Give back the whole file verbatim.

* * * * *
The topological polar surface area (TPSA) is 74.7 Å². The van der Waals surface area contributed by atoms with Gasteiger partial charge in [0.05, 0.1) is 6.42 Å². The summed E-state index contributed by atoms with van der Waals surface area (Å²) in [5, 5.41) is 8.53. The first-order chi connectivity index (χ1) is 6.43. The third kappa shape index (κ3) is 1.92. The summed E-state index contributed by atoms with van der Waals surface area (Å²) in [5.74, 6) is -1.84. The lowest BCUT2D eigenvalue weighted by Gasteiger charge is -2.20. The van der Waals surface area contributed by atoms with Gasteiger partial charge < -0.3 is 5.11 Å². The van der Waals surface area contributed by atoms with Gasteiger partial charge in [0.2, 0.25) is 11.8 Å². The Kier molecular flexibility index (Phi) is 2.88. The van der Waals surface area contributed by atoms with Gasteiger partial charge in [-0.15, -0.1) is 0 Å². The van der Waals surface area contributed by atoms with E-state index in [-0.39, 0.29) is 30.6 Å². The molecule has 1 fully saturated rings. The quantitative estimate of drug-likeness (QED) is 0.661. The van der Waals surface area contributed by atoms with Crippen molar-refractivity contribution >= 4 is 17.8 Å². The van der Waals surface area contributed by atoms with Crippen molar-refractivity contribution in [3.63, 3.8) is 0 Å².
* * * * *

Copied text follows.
The topological polar surface area (TPSA) is 74.7 Å². The van der Waals surface area contributed by atoms with Gasteiger partial charge in [0.05, 0.1) is 6.42 Å². The summed E-state index contributed by atoms with van der Waals surface area (Å²) in [5, 5.41) is 8.53. The first-order chi connectivity index (χ1) is 6.43. The third kappa shape index (κ3) is 1.92. The summed E-state index contributed by atoms with van der Waals surface area (Å²) in [5.74, 6) is -1.84. The lowest BCUT2D eigenvalue weighted by Gasteiger charge is -2.20. The van der Waals surface area contributed by atoms with Gasteiger partial charge < -0.3 is 5.11 Å². The van der Waals surface area contributed by atoms with Gasteiger partial charge in [0.2, 0.25) is 11.8 Å². The Kier molecular flexibility index (Phi) is 2.88. The van der Waals surface area contributed by atoms with Gasteiger partial charge in [-0.15, -0.1) is 0 Å². The van der Waals surface area contributed by atoms with E-state index in [-0.39, 0.29) is 30.6 Å². The molecule has 1 fully saturated rings. The quantitative estimate of drug-likeness (QED) is 0.661. The van der Waals surface area contributed by atoms with Crippen molar-refractivity contribution >= 4 is 17.8 Å². The van der Waals surface area contributed by atoms with Crippen molar-refractivity contribution in [3.63, 3.8) is 0 Å².